Episode 110 : Tommy Wood talks about nourishing developing brains and the importance of metabolic health
// Aug 4, 2020
Dr. Tommy Wood is a UK-trained physician who is making his third appearance on STEM-Talk. Earlier this year before the COVID-19 outbreak, Tommy gave a well-attended lecture at IHMC about the latest research on building and preserving brain health across people’s lifespans. The lecture was so popular we invited Tommy to join us for another STEM-Talk interview.
Tommy is a research assistant professor of pediatrics in the University of Washington Division of Neonatology. He was our guest on episodes 47 and 48 of STEM-Talk. Tommy received his undergraduate degree in biochemistry from the University of Cambridge and a medical degree from the University of Oxford. In addition to working with newborn infants who have brain injuries, Tommy also develops performance optimization strategies for athletes such as Formula 1 racecar drivers and Olympians.
As in our first STEM-Talk interview with Tommy, our conversation was so long and wide-ranging that we have divided it into two parts. In today’s episode, we talk to Tommy about the importance of metabolic health, especially as a way to protect ourselves from COVID-19. We touch on Tommy’s work at developing accessible methods to track human health and longevity, and also his research an assistant professor of pediatrics at the University of Washington where he studies ways to increase the resilience of developing brains.
In part two of our interview, we talk to Tommy about his continuing research into lifestyle approaches to improve health span and lifespan and physical performance. We also have a fascinating discussion about the physiological and metabolic responses to brain injury and their long-term effects on brain health.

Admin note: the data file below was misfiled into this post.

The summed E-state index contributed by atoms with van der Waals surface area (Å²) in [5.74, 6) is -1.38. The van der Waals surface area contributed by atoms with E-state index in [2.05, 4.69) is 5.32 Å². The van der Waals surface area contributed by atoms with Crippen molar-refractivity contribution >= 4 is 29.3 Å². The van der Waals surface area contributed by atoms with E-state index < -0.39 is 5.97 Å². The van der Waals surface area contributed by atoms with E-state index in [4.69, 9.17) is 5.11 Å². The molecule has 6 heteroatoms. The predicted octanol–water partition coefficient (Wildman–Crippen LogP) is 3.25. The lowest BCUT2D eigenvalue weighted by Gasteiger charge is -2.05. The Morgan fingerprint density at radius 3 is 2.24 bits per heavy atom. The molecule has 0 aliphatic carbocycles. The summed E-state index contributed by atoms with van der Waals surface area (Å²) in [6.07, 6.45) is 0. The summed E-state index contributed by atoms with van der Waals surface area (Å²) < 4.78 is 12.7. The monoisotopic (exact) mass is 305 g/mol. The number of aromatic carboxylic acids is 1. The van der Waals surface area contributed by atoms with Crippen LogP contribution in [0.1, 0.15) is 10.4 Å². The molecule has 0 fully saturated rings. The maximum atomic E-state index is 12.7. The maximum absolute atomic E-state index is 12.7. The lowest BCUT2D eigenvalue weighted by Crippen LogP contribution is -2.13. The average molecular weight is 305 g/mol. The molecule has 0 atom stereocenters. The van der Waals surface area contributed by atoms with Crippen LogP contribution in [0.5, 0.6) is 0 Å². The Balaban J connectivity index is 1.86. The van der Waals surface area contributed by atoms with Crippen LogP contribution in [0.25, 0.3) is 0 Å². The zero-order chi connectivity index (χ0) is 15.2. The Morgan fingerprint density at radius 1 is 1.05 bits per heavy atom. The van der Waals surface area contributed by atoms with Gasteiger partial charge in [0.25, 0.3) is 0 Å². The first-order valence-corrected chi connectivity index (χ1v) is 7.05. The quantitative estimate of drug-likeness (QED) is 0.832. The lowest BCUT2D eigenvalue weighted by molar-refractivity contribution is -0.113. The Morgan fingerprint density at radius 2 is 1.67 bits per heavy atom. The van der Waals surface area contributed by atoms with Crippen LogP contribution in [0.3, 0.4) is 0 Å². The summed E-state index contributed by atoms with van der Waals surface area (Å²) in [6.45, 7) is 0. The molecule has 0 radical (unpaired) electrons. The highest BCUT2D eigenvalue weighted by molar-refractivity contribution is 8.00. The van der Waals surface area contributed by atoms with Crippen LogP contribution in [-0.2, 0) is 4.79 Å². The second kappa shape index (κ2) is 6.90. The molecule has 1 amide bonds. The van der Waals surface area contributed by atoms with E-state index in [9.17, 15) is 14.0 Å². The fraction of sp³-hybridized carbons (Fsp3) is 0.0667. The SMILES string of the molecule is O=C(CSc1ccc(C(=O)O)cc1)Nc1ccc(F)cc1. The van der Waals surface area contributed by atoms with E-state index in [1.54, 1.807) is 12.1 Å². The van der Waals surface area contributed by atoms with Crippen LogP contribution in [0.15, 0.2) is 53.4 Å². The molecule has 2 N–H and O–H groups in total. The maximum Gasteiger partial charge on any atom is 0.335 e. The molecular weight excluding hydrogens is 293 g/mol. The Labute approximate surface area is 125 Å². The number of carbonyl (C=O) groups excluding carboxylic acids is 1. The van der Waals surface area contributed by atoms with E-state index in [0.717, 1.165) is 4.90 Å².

[00:05:15] Dawn asks about an article Tommy and a colleague recently wrote, in which Tommy points out that it is becoming increasingly clear that underlying conditions associated with suboptimal metabolic health appear to be associated with poor outcomes in patients with COVID-19. Considering the nature of these underlying conditions, such as obesity and hypertension, he argues that lifestyle-based approaches to protecting ourselves from COVID-19 are likely to be one of our best tools in addressing this ongoing pandemic as well as future pandemics. Tommy summarizes his key points from the article.[00:09:38] Dawn mentions that when Tommy was last interviewed on STEM-Talk, he had just become a senior fellow at the University of Washington and was in the process of moving permanently to the U.S. She goes on to mention that when she asked Tommy what brought him to the states, he said “a girl,” who he ended up marrying. The girl turned out to be Elizabeth Nance who was interviewed on episode 71 of STEM-Talk. Dawn asks how Elizabeth is doing. [00:10:51] Tommy gives an overview of his work as a research assistant professor of pediatrics at the University of Washington in the division of neonatology, where his focus is on ways to increase the resilience of developing brains and also ways to treat neonatal brain injuries. [00:12:45] Dawn explains that Tommy gives a disclaimer at the beginning of his talks that “many of my best ideas are stolen.” She asks what are his best sources for ideas. [00:14:42] Dawn mentions that when Elizabeth was on STEM-Talk, she mentioned that Tommy was constantly reading paper after paper, to the point that it is dizzying to look at Tommy’s computer screen. Tommy describes his research methods and how he goes about collecting material. [00:16:51] Ken mentions that Tommy’s current research interests include the physiological and metabolic responses to brain injury and their long-term effects on brain health. Ken asks about this as well as Tommy’s work to develop easily accessible methods to track human health, performance, and longevity. [00:18:59] Dawn asks why even as a neonatal neuroscientist, Tommy is still interested in working with football players, Formula 1 drivers, and Alzheimer’s patients. Dawn goes on to say that while most neuroscientists specialize in one of the populations, Tommy prefers to look at the brain from cradle to the grave. [00:21:44] Tommy explains how he uses Maslow’s Hierarchy of Needs to explain to people what their brain needs. [00:23:48] Dawn mentions that Tommy finds recent brain-age studies to be particularly fascinating because they are just now beginning to show how fetal/neonatal exposures effect adult aging. [00:26:01] Tommy explains the energy demands of the developing brain, and why it takes up 75% of an infant’s metabolic rate. [00:27:12] Dawn mentions that Tommy published a paper last year about the potential use of exogenous ketones for neonatal neuroprotection, which starts with the idea of ketones being essential for the newborn brains. [00:28:53] Ken notes that ketone bodies play a major role in the central nervous system during myelination, not only as a source of energy, but a source of carbon for lipid biosynthesis. Tommy explains the significance of this function of ketone bodies. [00:30:47] Ken asks about unsaturated fats, and their role in brain development. [00:32:14] Dawn asks about the significance of the mother’s diet during infant development, mentioning the work of the late Sheilla Innis, a researcher and proponent of the nutritional needs of babies, children, and expectant mothers. [00:34:13] Dawn mention’s that linoleic acid is a polyunsaturated omega 6 acid that is one of two essential fatty acids for humans. She goes on to explain that since the early ‘60s, the amount of linolenic acid in Americans has increased dramatically, and that it has also has increased dramatically in women’s breastmilk. She asks if this is a problem. [00:36:54] Ken mentions that in the lecture Tommy gave at IHMC, he talked about how people may be suffering from a deluge of processed oils that have become staples of our modern diet. Ken asks Tommy to clarify this and explain the issue with processed oils, and what his advice is on how to deal with that issue. [00:41:11] Dawn explains that Docosahexaenoic acid, or DHA, is a type of omega-3 fat. Since our bodies can only make a small amount of DHA, we need to consume it directly from food or a supplement. There have been studies that have shown women who consume 600 to 800 mg of DHA daily during pregnancy reduced their risk of early preterm birth. Dawn asks about the risks low DHA in an expectant mother and if it raises a mother’s risk for a preterm birth. [00:43:07] Dawn mentions that reducing preterm birth is critically important because depending on how prematurely a child is born, they have about a 30% to 50% chance of dying or having a severe disability. She asks what recommendations Tommy has for expectant mothers in terms of reducing premature births. [00:45:30] Dawn asks about something Tommy said in his recent lecture at IHMC, where he quoted Ken as saying, “Humans have, roughly since agriculture, become dumber, weaker, and more frail.” [00:47:35] Ken asks Tommy, given the rise of Alzheimer’s and dementia, and the prevalence of the modern western lifestyle, how does one prevent the brain from declining over time. [00:49:48] Tommy gives an overview of the Amyloid-beta precursor protein, which is a large membrane protein that normally plays an essential role in neural growth and repair. Later in life, however, Amyloid-B can become corrupted and can destroy nerve cells, which leads to the loss of thought and memory in people with Alzheimer’s disease. [00:51:06] Tommy explains why despite the billions spent by the pharmaceutical industry on trials aimed at targeting Amyloid-beta, there have been no promising results. [00:54:01] Dawn mentions that Tommy and his wife wrote a recent paper where they argued that Amyloid-B is an epiphenomenon of neuronal stress. Dawn asks Tommy to discuss this paper and their conclusions. [00:55:30] Ken asks about the most common neuronal stressors, including inflammation from sleep deprivation. Tommy gives a list of the common stressors a person needs to pay attention to for optimal brain health. [00:57:53] Tommy discusses the importance and function of the microglia, better known as the immune system of the brain. [00:59:26] Dawn mentions that inflammation is associated with almost all neurological disorders. She asks Tommy to discuss this as well as the role of fatty acids in inflammatory signaling. [01:02:13] Tommy explains the difference between acute and chronic inflammation. [01:03:41] Tommy talks about his research into how modulating microglia can reduce oxidative stress. [01:06:18] Ken mentions that the problem with modulating the microglia is that they have long memories. He goes on to ask what the solution is to this problem and how does one reduce microglial activation. [01:08:50] Dawn mentions our interview with Francisco Gonzalez Lima, where the drug methylene blue was discussed. She goes on to mention that she and Tommy have been discussing the potential use of this drug in preventing cognitive decline in those working at high altitudes. She asks Tommy about the potential use of methylene blue as a protection against acute brain stress or injury. [01:11:36] Ken ends part one of our interview with Tommy by mentioning everyone agrees that maintaining insulin sensitivity is critically important, but that here in the U.S., we’re not doing a good job of that, with about 82% of Americans having some kind of metabolic disease. Tommy explains why this is such a major health issue.